This is your first time as a resident, in a foreign country. Now that you have settled down, you are eager to get out and meet people. It is natural to have butterflies in your stomach. You are apprehensive about who you are going to meet, how they will react to you, how do you open a conversation, there are so many questions. It is natural. When you lived in your native city, you knew the people, the culture, the places and on top of all that you had a group of friends from who you drew strength when you were in a strange place. Now that you are alone in a different country, it is natural to have some apprehensions about meeting and conversing with people.
Once you get out and meet people, you will be surprised how unfounded your fear was. That’s because Canadians are very polite, friendly and helpful. They have a ready smile for passersby, including you. Many cultures do not have the practice of smiling at strangers or greeting them. But in Canada, you will find that it is common to see people giving you a smile and saying ‘hi, ’ or ‘good morning.’
But then that is not enough. You need to become comfortable talking with people around you. That is the first step in integrating. How do you strike up a conversation? More importantly, what is appropriate to talk with others?
Here are some tips:
- Be aware that Canadians value their personal space. They do not like to talk about their private matters with you. In your conversations, avoid talking about politics, corruption, conflicts and religions. Don’t be self-critical of yourself or your country. Avoid talking about money, salary, anything personal such as marriage and children.
- Canada is home to people from over 250 ethnic backgrounds and 100s of countries. Living amongst this multicultural population has given Canadians a window to different cultures of the world. So they may be interested in your country, language and about the interesting places in your native country. They may also ask about your education back home, how it relates to what you are studying in Canada. These are all normal, polite questions. Answer them to the point, don’t try to go deep into anything, unless and until you know the person.
- When someone introduces himself to you or when you are introduced by someone, say a polite, “ Hello, nice to meet you.” Expect the same from Canadians. Normally Canadians would extend their hands, and when they do, give a firm handshake, pumping it once or twice. All the while being gentle. While talking, look up and make eye contact. In some cultures, people are treated differently depending on age, gender and even hierarchy at work. But in Canada, everyone is treated the same. Give the same handshake and look right into their eyes while talking.
- If you have to continue talking, what can you talk about? Good topics would be work, studies, the weather, sports – Just be careful not to offend a Blue Jays fan, travel, vacations and other leisure activities. Use the opportunity to understand what the other person is interested in. Here, as everywhere, being a good listener matter. It teaches you many things. Take the cue from the other person and ease into a conversation that he or she is comfortable with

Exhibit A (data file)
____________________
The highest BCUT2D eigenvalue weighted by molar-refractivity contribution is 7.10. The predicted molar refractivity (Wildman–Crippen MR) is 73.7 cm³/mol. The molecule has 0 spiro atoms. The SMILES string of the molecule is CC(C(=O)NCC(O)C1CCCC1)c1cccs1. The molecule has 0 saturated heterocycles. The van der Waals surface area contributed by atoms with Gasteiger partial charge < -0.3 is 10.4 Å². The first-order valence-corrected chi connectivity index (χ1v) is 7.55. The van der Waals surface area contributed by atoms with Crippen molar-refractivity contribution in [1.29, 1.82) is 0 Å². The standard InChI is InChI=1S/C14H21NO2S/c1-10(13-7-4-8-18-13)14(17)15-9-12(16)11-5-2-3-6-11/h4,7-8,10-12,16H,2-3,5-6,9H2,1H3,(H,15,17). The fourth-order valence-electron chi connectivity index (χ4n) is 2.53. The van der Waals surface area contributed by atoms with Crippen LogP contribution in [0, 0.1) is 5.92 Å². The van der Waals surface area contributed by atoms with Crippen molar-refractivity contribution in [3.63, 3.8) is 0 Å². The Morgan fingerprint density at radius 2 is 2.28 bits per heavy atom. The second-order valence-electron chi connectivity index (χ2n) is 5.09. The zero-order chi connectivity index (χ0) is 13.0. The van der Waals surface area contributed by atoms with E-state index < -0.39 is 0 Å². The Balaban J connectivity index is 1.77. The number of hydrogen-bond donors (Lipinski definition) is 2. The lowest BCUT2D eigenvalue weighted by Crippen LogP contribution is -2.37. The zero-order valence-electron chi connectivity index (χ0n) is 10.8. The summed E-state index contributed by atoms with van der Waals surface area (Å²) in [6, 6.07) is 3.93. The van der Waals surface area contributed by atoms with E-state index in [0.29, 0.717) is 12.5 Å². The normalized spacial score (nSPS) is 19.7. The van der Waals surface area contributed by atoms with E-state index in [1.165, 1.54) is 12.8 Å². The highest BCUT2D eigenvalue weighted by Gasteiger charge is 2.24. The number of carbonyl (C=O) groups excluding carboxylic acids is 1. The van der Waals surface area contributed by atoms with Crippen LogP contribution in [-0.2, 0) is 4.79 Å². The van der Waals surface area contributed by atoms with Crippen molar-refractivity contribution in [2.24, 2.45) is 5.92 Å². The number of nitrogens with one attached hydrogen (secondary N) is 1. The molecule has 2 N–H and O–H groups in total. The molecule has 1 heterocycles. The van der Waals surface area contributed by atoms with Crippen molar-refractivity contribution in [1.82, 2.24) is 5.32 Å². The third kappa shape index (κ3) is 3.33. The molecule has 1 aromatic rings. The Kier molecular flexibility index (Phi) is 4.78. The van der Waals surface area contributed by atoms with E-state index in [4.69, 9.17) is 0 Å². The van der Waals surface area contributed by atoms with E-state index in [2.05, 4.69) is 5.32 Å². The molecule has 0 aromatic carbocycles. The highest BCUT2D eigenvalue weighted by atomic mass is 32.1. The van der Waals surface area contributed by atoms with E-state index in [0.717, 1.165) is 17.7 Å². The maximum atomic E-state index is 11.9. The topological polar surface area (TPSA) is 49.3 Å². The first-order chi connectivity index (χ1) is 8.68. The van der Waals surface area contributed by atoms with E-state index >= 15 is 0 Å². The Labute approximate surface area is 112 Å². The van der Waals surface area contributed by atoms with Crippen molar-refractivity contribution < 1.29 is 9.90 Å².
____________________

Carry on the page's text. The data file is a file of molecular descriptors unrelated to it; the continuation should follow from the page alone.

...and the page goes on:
- When someone compliments you on something, they are being courteous. They are not looking to get the whole history of your dress or the story behind your hair cut. It is best to answer to the point and move on unless you know the person well. If it is just an acquaintance, play it safe by not talking too much.
- Canada is a very large country and is very sparsely populated. Canadians are not used to see crowds or too loud noises. Perhaps it is because of this or it is just that Canadians like to keep a physical distance of about 3-4 ft from each other. Whether they are waiting in line for a bus or for a take-away, they leave a gap of about 3-4 feet between them and the person in front. They expect the person behind them in line, to maintain the same distance.
- Canadians speak softly. They do not engage in loud conversations and do not display any emotions in public. Talking loud even to their own children is frowned upon. You rarely witness ay violent behaviours in public. Also, it is against law to hit or threaten another person.
- Be a stickler for time. Canadians are very disciplined and expect the same from others. Be on time for class, meetings, get-togethers, appointments. If you are running late, make sure that you inform the host.
- As I said Canadians are disciplined. They automatically line up to buy tickets or pay bills. Be it be in a bank, a grocery store, at a bus stop. If there is no lineup and if are more than two people, Canadians will automatically fall in line behind the person who came in before them. They do not like to be pushed around, expect you to maintain a physical space with them and do not appreciate if people try to cut into the line.
Follow these steps to enjoy your first few days.
Featured Image courtesy: vladislav-klapin-SymZoeE8quA on unsplash